It’s a question that has a lot of different answers, depending on who you ask. There are millions of people of all sexualities who claim to have impeccable “gaydar”—you know, that mythical trait where people think they can tell if someone is gay by looking at them. But can you read someone’s gayness? I’ve made this mistake many times, coming on to some hot guy who I think “Oh, this is a definite gay” and then he’s all: “My wife/girlfriend” and then I’ve lost interest and don’t hear anything else he says after that because no dick. Of course, just because he’s with a woman right now doesn’t mean he’s not bi or somewhere else on the sexual orientation slide, now or at another point in his life.
Of course, gaydar “readings” can be unfair because they reduce people to a certain subset of stereotypes: extroverted fashion, how refined their mannerisms and interests are (because all gays are refined), how butch they are or the way they talk (hay GURL). There are lots of men who are effeminate or maybe just slightly fey who are totally straight and get pigeonholed into the gay box just because of their gender performance. Doesn’t it seem silly to assume someone is gay based on such little information?
Then there are jokes about people coming out to their friends and loved ones and being told, “Honey, it’s about time you told us!” as if their gayness was so perfectly clear and obvious to all that everyone was just huddling on the other side of the closet door waiting for them to burst through in a rainbow cat suit, like TA-DAA!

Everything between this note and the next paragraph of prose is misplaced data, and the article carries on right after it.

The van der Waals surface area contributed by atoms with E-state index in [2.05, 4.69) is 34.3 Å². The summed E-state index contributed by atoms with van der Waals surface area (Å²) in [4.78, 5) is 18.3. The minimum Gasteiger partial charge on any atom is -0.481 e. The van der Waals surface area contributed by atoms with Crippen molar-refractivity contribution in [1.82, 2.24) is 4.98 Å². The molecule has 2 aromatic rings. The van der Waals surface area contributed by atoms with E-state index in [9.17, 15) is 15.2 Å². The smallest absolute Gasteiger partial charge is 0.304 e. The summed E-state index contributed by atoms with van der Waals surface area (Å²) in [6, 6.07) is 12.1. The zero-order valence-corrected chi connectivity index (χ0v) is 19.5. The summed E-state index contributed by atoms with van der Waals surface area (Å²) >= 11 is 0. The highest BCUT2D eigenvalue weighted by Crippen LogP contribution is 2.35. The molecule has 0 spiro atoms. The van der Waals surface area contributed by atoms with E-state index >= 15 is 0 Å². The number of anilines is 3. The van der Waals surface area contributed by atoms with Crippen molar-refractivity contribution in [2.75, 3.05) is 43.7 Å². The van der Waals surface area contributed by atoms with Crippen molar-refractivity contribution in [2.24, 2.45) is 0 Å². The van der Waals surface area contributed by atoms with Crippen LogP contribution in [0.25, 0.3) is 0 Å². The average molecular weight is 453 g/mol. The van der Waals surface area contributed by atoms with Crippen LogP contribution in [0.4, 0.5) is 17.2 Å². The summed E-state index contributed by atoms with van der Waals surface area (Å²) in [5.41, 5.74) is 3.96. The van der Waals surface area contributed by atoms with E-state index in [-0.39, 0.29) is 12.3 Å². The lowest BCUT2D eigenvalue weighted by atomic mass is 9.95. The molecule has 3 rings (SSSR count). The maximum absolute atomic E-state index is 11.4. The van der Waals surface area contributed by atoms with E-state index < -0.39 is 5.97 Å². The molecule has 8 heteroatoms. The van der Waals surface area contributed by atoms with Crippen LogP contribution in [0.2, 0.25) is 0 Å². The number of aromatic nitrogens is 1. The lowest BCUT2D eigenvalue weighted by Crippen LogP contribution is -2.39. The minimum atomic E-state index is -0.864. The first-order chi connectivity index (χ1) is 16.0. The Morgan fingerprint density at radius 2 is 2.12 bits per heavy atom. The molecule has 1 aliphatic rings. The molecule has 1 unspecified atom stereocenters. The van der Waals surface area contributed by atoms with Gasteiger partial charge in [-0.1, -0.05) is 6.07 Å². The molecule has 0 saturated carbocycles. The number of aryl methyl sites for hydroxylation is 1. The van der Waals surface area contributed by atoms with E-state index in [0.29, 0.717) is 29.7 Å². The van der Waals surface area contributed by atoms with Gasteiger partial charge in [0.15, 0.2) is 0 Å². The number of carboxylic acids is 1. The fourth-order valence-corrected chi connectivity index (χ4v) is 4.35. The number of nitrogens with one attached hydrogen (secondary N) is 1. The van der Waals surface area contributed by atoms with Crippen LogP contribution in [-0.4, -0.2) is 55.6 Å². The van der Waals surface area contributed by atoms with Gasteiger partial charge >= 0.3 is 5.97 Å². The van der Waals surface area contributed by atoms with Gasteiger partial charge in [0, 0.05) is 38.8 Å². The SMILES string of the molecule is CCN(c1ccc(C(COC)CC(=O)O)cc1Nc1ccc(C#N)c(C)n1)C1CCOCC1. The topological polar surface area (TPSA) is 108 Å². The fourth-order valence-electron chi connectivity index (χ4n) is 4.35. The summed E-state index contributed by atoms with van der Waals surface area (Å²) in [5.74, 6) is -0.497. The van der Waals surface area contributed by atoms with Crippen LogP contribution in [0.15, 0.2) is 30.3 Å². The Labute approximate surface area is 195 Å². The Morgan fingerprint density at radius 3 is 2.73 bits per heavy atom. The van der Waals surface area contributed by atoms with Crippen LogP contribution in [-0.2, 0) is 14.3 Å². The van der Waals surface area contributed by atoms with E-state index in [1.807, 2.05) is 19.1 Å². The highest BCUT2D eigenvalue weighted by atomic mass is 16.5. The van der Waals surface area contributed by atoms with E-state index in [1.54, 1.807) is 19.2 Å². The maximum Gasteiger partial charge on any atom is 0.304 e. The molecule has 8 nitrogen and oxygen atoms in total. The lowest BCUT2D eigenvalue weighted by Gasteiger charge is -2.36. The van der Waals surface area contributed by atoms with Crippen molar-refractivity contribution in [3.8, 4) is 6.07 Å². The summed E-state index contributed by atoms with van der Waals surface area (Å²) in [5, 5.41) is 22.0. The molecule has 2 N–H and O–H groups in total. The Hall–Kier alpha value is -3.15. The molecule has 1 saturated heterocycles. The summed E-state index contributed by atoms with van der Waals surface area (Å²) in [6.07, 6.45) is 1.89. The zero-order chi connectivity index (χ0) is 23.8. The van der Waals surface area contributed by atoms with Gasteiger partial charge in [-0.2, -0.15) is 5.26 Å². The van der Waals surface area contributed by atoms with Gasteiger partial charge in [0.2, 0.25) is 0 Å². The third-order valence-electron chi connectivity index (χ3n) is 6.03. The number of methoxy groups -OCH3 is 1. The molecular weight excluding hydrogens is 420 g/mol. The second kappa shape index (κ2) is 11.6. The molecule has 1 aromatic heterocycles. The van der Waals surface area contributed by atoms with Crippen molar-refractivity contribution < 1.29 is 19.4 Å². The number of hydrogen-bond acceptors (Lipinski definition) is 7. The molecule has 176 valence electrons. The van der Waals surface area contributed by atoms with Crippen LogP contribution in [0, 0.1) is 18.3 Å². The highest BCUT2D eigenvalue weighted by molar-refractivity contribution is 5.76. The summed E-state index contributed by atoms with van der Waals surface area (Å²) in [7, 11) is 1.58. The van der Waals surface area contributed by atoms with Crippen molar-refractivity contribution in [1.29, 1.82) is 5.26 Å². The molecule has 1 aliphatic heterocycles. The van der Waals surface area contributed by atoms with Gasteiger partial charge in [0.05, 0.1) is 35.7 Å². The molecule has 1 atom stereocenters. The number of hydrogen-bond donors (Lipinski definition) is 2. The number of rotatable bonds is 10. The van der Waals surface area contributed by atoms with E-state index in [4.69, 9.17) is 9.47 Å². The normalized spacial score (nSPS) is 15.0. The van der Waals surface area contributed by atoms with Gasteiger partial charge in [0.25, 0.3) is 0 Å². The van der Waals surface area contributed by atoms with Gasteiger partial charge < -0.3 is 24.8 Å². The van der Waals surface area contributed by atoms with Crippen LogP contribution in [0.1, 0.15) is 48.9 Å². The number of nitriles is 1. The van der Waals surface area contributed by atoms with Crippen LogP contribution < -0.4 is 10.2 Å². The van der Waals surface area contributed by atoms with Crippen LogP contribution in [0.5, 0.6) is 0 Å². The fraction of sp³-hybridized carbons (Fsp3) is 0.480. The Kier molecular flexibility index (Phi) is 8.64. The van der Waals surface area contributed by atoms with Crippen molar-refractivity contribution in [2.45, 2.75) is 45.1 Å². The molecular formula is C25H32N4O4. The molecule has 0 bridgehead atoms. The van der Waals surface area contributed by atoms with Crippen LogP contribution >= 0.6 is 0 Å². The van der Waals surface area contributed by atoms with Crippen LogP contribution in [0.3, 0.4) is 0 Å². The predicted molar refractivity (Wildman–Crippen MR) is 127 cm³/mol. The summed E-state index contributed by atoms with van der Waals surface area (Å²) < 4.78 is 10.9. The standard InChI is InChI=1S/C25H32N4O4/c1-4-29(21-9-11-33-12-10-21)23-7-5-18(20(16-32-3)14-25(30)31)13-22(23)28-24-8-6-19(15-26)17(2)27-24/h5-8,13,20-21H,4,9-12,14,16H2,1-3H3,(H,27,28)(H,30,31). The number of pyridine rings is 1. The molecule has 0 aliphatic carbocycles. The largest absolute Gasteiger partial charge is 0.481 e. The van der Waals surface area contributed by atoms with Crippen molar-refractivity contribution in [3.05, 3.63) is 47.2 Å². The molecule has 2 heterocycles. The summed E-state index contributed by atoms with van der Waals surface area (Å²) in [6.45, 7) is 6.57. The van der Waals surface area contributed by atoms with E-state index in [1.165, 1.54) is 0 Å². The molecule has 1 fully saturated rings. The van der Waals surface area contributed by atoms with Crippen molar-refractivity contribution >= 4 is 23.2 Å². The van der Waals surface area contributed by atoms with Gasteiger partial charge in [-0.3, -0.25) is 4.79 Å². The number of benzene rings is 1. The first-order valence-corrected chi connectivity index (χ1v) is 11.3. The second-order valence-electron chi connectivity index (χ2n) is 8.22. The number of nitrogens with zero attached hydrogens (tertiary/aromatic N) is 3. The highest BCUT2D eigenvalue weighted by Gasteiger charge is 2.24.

And let’s not forget all those guys and gals who don’t actually register on anybody’s gaydar, who complain that they can’t get dates because nobody has any clue they’re gay. I’ve had more than one gay male and lesbian tell me about how difficult it is for them to get laid by gay people because they’re not approached—even at gay bars. The result is that these seriously undetectable, stealth gays start to do small things to make their gayness visible: they join the gay groups on campus, try to dress more flamboyantly, and they’ll wear a tiny rainbow bracelet or associate themselves with some kind of gay insignia just so other queers can recognize them.
So is there such a thing as looking gay? It’s a complicated question with a complicated answer. There are lots of gay guys who just want to be normal—who don’t want to look gay, who love their big fat giant dicks and who want to be as masculine and bro-y and undetectable as humanly possible, who don’t want to be effeminate, who don’t want to drench themselves in sequins, and who don’t want anything to do with mainstream gay culture. I feel two ways about this: 1) that it’s horribly misogynistic in its fear and hatred of the feminine and 2) in some cases it’s one of the only ways to survive away from the panoptic threat of anti-gay violence.
For me, the complicated part about reading someone’s gayness is that gaydar is fundamentally a survival strategy. Looking gay is about either passing as gay or not gay, depending on the socio-cultural moment. Homosexuality has long been something that was clandestine, hidden, a secret. It just can’t announce itself the way something like race does, although reading race isn’t always 100 percent accurate either. In some ways gaydar is necessary because if you’re a gay person and you’re trying to find friends, companions or sex partners, gaydar is a way for you to try to find people who are just like you. You’re always going to read new people you meet, cute people who serve you in restaurants or hot people in your group projects, to try to see if you have the gay in common. Whenever we meet anyone new, we’re always trying to read their bodies for all kinds of clues: is this person sane, do I like them, would I like to sleep with them, can we have a conversation, etc.
When you think about looking gay as a survival strategy—either to attract other gay people or to remove yourself from the threat of danger—it makes sense and is a lot less harmless.